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Seeing Global: History in a Communist Mode

April 28, 2011
6:30 pm - 8:30 pm

In the early 1920s, Lukács lamented the fact that modern society had lost every image of the whole. Influenced by Hegel, he believed that the “totality” could only be seen from a historical perspective, grasped as a sequence of stages that led from feudalism to capitalism and beyond. “Seeing Global” proposes an alternative, one that requires a reappropriation of the cultural heritage…

MUSLIM ZION by Faisal Devji

September 27, 2011
12:00 am
CUNY Graduate Center, Martin E. Segal Theatre

Faisal Devji is University Reader in Modern South Asian History at St. Antony’s College, University of Oxford. He has held faculty positions at the New School in New York, Yale University and the University of Chicago, from where he also received his PhD in Intellectual History…

Etienne Balibar: Europe, America, and the Crisis

Etienne Balibar: Europe, America, and the Crisis

October 05, 2011
12:00 am - 2:00 pm

Etienne Balibar is Professor of Philosophy at the University of Paris-X. As one of Louis Althusser’s most brilliant students in the 1960s, Etienne Balibar contributed to the collective theoretical masterpiece of Reading Capital. Since then he has established himself amongst the most subtle philosophical and political thinkers in France. He has worked extensively on general problematics such as the theme of universalism and difference…

Leti Volpp: Indigenous as Alien

Leti Volpp: Indigenous as Alien

October 14, 2011
12:00 am

Immigration law’s focus is nation-state sovereignty and the ability of the state to exclude or deport aliens, who are understood to move spatially to the nation state, seeking entry or admittance. But this vision of immigration law fails to recognize settler colonialism, and, in particular, its grounding on preexisting indigenous populations’ territory…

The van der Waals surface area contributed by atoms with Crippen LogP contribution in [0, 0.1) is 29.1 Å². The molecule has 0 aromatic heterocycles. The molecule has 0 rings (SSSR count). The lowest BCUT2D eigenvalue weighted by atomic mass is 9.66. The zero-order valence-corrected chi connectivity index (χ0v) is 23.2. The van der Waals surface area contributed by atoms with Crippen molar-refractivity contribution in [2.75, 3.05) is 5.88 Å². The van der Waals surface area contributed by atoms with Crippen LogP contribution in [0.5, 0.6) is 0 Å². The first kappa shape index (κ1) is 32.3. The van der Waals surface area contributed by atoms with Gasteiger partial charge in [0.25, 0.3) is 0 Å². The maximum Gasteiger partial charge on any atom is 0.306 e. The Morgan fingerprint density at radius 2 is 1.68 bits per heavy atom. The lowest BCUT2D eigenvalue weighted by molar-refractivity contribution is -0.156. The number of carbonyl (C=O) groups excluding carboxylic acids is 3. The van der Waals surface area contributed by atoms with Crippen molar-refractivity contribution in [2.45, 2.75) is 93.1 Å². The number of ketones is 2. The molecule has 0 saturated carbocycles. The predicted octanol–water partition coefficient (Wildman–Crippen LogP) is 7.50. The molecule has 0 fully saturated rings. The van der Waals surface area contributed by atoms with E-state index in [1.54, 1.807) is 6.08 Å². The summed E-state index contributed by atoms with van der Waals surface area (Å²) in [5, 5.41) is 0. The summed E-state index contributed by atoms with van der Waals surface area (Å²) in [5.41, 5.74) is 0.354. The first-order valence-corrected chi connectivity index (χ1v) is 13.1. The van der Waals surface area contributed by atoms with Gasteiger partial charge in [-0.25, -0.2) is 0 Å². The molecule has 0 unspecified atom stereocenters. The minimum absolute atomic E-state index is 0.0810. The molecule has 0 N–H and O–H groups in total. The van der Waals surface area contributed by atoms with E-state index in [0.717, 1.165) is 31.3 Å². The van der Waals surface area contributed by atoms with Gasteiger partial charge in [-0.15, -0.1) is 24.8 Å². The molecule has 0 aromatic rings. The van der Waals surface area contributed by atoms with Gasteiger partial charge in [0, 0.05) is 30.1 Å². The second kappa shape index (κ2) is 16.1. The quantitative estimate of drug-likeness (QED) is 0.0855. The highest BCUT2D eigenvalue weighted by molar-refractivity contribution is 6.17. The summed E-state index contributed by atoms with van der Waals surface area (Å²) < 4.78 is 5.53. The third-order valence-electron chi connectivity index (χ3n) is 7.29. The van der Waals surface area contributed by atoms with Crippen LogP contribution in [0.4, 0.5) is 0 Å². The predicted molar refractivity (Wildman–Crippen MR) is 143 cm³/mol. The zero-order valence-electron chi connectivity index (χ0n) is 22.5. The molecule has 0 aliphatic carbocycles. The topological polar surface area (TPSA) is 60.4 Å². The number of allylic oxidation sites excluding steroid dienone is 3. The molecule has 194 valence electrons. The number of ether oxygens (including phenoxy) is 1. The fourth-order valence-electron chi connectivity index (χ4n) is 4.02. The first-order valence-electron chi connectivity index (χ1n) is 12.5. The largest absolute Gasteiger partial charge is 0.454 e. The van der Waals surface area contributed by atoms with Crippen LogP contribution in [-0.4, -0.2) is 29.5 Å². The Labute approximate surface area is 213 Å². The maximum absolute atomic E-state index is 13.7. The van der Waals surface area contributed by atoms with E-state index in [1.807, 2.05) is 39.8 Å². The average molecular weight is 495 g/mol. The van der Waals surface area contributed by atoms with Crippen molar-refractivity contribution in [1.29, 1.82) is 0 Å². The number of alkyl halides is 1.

Imagine Real Democracy

Imagine Real Democracy

October 18, 2011
12:00 am

The first in a series of conversations that will take place between global social movement actors framed around both the nature of the global crisis and the various ways the new mass movements are responding. Our first conversation focuses on the origins of the movements in Egypt, Spain and the US, and the novel democratic forms that each movement is inventing, from direct democracy and mass assemblies to spokes councils. The second part of the events discussion will be organized around questions that the various movement participants will ask of one another. We hope to facilitate a discussion that both answers questions and raises even more questions.

Todos Somos Japon: The World After Fukushima 3/11

Todos Somos Japon: The World After Fukushima 3/11

October 21, 2011
12:00 am

Although information has been coming in from Japan since 3/11, there is a huge gap between what the Japanese are actually experiencing, doing and thinking after the Fukushima nuclear accident, and what the people in the US know and think about it. We are inviting three intellectuals/activists from Japan to share their first hand experiences and thoughts with us here in the US, and to discuss together the significance of the situation, the question of our human survival and the global struggles for it.

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